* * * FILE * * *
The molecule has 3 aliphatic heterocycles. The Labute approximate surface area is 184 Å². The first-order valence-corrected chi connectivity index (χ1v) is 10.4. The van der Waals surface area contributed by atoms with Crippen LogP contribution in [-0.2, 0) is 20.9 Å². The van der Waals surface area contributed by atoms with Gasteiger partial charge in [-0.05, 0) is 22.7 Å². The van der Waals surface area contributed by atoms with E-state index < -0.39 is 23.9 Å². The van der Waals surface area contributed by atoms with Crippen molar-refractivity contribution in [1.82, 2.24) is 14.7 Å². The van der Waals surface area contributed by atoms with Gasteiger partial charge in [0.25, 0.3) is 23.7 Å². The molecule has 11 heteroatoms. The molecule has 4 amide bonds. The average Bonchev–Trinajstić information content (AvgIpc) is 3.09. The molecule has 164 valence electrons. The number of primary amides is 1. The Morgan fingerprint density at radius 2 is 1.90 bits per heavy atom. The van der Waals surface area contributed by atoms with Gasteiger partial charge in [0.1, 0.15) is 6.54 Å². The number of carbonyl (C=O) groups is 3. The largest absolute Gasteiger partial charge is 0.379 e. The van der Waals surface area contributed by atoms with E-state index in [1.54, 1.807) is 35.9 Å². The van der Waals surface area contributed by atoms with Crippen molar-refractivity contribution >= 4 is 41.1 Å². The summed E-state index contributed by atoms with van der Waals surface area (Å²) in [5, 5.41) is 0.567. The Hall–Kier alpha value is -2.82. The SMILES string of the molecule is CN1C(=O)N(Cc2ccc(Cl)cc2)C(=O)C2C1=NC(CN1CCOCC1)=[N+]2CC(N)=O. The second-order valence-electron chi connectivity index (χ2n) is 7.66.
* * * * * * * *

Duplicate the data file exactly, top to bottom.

The molecule has 3 aliphatic heterocycles. The Labute approximate surface area is 184 Å². The first-order valence-corrected chi connectivity index (χ1v) is 10.4. The van der Waals surface area contributed by atoms with Crippen LogP contribution in [-0.2, 0) is 20.9 Å². The van der Waals surface area contributed by atoms with Gasteiger partial charge in [-0.05, 0) is 22.7 Å². The van der Waals surface area contributed by atoms with E-state index < -0.39 is 23.9 Å². The van der Waals surface area contributed by atoms with Crippen molar-refractivity contribution in [1.82, 2.24) is 14.7 Å². The van der Waals surface area contributed by atoms with Gasteiger partial charge in [0.25, 0.3) is 23.7 Å². The molecule has 11 heteroatoms. The molecule has 4 amide bonds. The average Bonchev–Trinajstić information content (AvgIpc) is 3.09. The molecule has 164 valence electrons. The number of primary amides is 1. The Morgan fingerprint density at radius 2 is 1.90 bits per heavy atom. The van der Waals surface area contributed by atoms with Gasteiger partial charge in [0.1, 0.15) is 6.54 Å². The number of carbonyl (C=O) groups is 3. The largest absolute Gasteiger partial charge is 0.379 e. The van der Waals surface area contributed by atoms with E-state index in [1.54, 1.807) is 35.9 Å². The van der Waals surface area contributed by atoms with Crippen molar-refractivity contribution >= 4 is 41.1 Å². The summed E-state index contributed by atoms with van der Waals surface area (Å²) in [5, 5.41) is 0.567. The Hall–Kier alpha value is -2.82. The SMILES string of the molecule is CN1C(=O)N(Cc2ccc(Cl)cc2)C(=O)C2C1=NC(CN1CCOCC1)=[N+]2CC(N)=O. The second-order valence-electron chi connectivity index (χ2n) is 7.66.